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MEPs Discuss Making European Films

MEPs met at the European Parliament to discuss the challenges and potential of European film and television. Tim Raats reports from the workshop.

On Tuesday November 18th, the Creativity Works! coalition, in collaboration with the European People’s Party (EPP), the Association of Commercial Television in Europe (ACT) and the Alliance of Liberals and Democrats for Europe Party, hosted a workshop at the European Parliament in Brussels dedicated to ‘Making European Films and Television’.

The first part of the workshop focused on the challenges involved in producing and distributing film in Europe. Featuring Charlotte Lund Thomsen (International Video Federation), Pauline Durand-Vialle (Federation of European Film Directors) and Jan Runge (International Union of Cinemas), the panel paid particular attention to the film financing puzzle, the creative players involved in film production, and the high risks involved in making European film.

A royal affair

A Royal Affair (2012)

A Royal Affair served to demonstrate how the high-risk character of European film production particularly relates to its long development process (from idea to script and shooting), as producers have to absorb high costs without any grasp of how successful a movie might be when its distributed. The Danish costume drama took up to five years of development, including the production of two different scripts, one in English and the other in Danish, and involved over 20 different financing sources.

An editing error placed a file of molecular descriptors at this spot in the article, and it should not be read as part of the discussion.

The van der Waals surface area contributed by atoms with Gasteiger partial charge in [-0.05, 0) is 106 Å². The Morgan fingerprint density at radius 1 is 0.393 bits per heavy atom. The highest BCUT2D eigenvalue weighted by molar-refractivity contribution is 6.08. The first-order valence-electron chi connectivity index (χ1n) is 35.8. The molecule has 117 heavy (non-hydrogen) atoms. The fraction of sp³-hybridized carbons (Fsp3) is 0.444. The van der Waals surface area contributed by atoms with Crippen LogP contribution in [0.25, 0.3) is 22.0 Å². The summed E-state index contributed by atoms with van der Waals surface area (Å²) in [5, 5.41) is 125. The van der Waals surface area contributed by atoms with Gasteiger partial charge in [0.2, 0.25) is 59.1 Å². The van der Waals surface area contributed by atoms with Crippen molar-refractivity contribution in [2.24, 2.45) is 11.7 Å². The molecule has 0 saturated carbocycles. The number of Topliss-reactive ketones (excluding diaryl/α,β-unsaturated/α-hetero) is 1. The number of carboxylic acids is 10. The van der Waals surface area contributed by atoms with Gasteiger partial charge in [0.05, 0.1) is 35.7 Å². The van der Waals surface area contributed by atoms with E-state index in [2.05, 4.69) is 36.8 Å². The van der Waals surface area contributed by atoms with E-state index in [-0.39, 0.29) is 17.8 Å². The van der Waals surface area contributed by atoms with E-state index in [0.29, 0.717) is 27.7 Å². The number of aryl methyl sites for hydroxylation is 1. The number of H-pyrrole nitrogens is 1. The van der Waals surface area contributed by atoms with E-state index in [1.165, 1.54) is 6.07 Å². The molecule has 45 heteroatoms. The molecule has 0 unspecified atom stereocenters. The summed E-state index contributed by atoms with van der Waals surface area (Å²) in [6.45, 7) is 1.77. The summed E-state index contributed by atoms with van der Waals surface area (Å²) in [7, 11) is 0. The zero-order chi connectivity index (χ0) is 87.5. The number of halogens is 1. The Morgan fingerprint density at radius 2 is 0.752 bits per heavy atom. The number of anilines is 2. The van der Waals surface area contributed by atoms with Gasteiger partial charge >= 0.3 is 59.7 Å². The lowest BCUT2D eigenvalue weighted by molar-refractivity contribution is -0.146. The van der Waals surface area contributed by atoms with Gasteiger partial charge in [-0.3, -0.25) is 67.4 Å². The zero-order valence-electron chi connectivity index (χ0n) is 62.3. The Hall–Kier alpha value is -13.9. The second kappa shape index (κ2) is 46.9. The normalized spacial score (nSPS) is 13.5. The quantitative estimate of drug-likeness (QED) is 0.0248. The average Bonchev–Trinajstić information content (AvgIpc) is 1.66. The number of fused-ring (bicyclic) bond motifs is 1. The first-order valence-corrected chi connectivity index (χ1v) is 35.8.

High production standards, a great script and a well-known cast generated eight foreign pre-sales after the film’s promo-reel was shown in Cannes in 2011. Of the film’s total budget of €6.42 million, 23% (or €1.47 million) came from private investors/producers (Danish, Swedish, Czech Republic, private investors and a tax break), while 37% (€2,38 million) was invested through pre-sales of various platforms and linguistic versions and territories (by comparison, the Lord of Rings trilogy secured 65% of its €350 million production costs through pre-sales to a consortium of 25 distributors worldwide).

The remaining 40% of the budget (€2.57 million) derived from subsidy grants from Denmark, Sweden, Czech Republic and Eurimages.

Looking at the specific challenges for European policy, the panel highlighted the importance of various windows and exclusive rights, as well as the contractual freedom to organize and share risks involving the financing and distribution of film. The panel also pointed to the crucial importance of programming strategies on various platforms, be it theatres or broadcasters, to generate the best possible exposure, as well as the need for policymakers to guarantee access and broadband for new media distribution platforms.

Download a copy of the workshop programme. Creativity Works! have also produced a handy infographic on How to Make a Film – available here.

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